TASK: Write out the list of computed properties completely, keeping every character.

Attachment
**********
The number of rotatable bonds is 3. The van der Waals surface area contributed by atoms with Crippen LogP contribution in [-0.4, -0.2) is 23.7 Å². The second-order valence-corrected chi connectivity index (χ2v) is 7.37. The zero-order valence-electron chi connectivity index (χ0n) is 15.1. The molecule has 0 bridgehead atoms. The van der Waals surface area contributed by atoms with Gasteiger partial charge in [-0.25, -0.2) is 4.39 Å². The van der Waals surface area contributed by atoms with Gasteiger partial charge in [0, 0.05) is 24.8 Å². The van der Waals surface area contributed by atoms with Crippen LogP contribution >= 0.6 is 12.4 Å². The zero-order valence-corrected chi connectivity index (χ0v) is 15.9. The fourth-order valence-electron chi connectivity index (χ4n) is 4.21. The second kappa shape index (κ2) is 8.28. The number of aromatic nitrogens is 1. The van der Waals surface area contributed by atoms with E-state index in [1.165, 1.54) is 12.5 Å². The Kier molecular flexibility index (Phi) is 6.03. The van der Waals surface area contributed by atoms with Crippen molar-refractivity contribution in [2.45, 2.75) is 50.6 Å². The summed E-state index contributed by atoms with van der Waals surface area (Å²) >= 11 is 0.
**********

The number of rotatable bonds is 3. The van der Waals surface area contributed by atoms with Crippen LogP contribution in [-0.4, -0.2) is 23.7 Å². The second-order valence-corrected chi connectivity index (χ2v) is 7.37. The zero-order valence-electron chi connectivity index (χ0n) is 15.1. The molecule has 0 bridgehead atoms. The van der Waals surface area contributed by atoms with Gasteiger partial charge in [-0.25, -0.2) is 4.39 Å². The van der Waals surface area contributed by atoms with Gasteiger partial charge in [0, 0.05) is 24.8 Å². The van der Waals surface area contributed by atoms with Crippen LogP contribution >= 0.6 is 12.4 Å². The zero-order valence-corrected chi connectivity index (χ0v) is 15.9. The fourth-order valence-electron chi connectivity index (χ4n) is 4.21. The second kappa shape index (κ2) is 8.28. The number of aromatic nitrogens is 1. The van der Waals surface area contributed by atoms with E-state index in [1.165, 1.54) is 12.5 Å². The Kier molecular flexibility index (Phi) is 6.03. The van der Waals surface area contributed by atoms with Crippen molar-refractivity contribution in [2.45, 2.75) is 50.6 Å². The summed E-state index contributed by atoms with van der Waals surface area (Å²) >= 11 is 0.